Wollstonecraft's Rights of Men was published anonymously on 29 November 1790, the first of between fifty and seventy responses to Burke by various authors.  Only three weeks later, on 18 December, a second edition, with her name printed on the title page, was issued.  Wollstonecraft took time to edit the second edition, which, according to biographer Emily Sunstein, "sharpened her personal attack on Burke" and changed much of the text from first person to third person ; "she also added a non-partisan code criticising hypocritical liberals who talk equality but scrape before the powers that be." 
 Mary Wollstonecraft here echoes the battle-cry of the American colonists in the War with the Colonies or what Americans call the American Revolution (1776)—“No taxation without representation!”, in other words, we will not pay taxes unless we have the vote and can elect our own members of Parliament (see Mellor, 31-9). Barbara Taylor hears Wollstonecraft’s challenge within the context of British parliamentary politics, and believes that Wollstonecraft is asking that a specific member of Parliament “represent” the interests of women, even though women would not have the vote or suffrage to determine the choice of this (male) representative (Taylor, 215-6).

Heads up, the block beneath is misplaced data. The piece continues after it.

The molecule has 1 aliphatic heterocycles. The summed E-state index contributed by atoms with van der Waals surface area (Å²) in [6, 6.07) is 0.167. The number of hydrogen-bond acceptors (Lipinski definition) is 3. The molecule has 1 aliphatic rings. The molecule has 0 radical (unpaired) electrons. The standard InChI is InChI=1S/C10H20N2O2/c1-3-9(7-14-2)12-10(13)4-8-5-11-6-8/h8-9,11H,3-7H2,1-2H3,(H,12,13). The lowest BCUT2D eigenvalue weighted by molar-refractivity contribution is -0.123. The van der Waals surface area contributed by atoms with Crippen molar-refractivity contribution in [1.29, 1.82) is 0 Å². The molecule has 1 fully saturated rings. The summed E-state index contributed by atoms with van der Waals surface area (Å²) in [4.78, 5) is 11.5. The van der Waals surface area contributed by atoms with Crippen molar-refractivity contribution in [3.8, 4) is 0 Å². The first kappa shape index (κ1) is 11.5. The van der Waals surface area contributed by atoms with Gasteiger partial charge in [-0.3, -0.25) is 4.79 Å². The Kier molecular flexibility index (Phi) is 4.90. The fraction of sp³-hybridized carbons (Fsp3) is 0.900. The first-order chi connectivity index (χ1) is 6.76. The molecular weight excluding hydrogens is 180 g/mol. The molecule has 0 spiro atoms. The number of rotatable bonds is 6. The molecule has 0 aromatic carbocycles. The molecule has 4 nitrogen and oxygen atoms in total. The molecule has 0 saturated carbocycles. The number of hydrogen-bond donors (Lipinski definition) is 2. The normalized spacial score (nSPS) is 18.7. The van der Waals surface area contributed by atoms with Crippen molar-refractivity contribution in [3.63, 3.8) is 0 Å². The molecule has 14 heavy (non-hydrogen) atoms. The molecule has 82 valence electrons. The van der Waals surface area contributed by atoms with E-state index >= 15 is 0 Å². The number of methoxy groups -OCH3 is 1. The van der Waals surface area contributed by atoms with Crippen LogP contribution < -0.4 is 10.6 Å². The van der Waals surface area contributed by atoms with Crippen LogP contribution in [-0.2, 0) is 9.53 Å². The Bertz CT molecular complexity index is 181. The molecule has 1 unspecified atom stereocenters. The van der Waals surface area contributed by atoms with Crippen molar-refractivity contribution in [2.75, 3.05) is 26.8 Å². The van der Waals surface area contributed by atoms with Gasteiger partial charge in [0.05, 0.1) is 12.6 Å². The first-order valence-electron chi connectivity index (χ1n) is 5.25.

In 1792, while visiting friends in France, Wollstonecraft met Captain Gilbert Imlay, an American timber merchant and adventurer. Taken by him, she soon became pregnant. They named their daughter Fanny, after Mary’s best friend. While nursing her firstborn, Wollstonecraft wrote a conservative critique of the French Revolution in An Historical and Moral View of the Origin and Progress of the French Revolution . She also wrote a deeply personal travel narrative, Letters Written During a Short Residence in Sweden, Norway and Denmark , which became her most popular book in the 1790s. After their travels to Scandinavia, Imlay left her.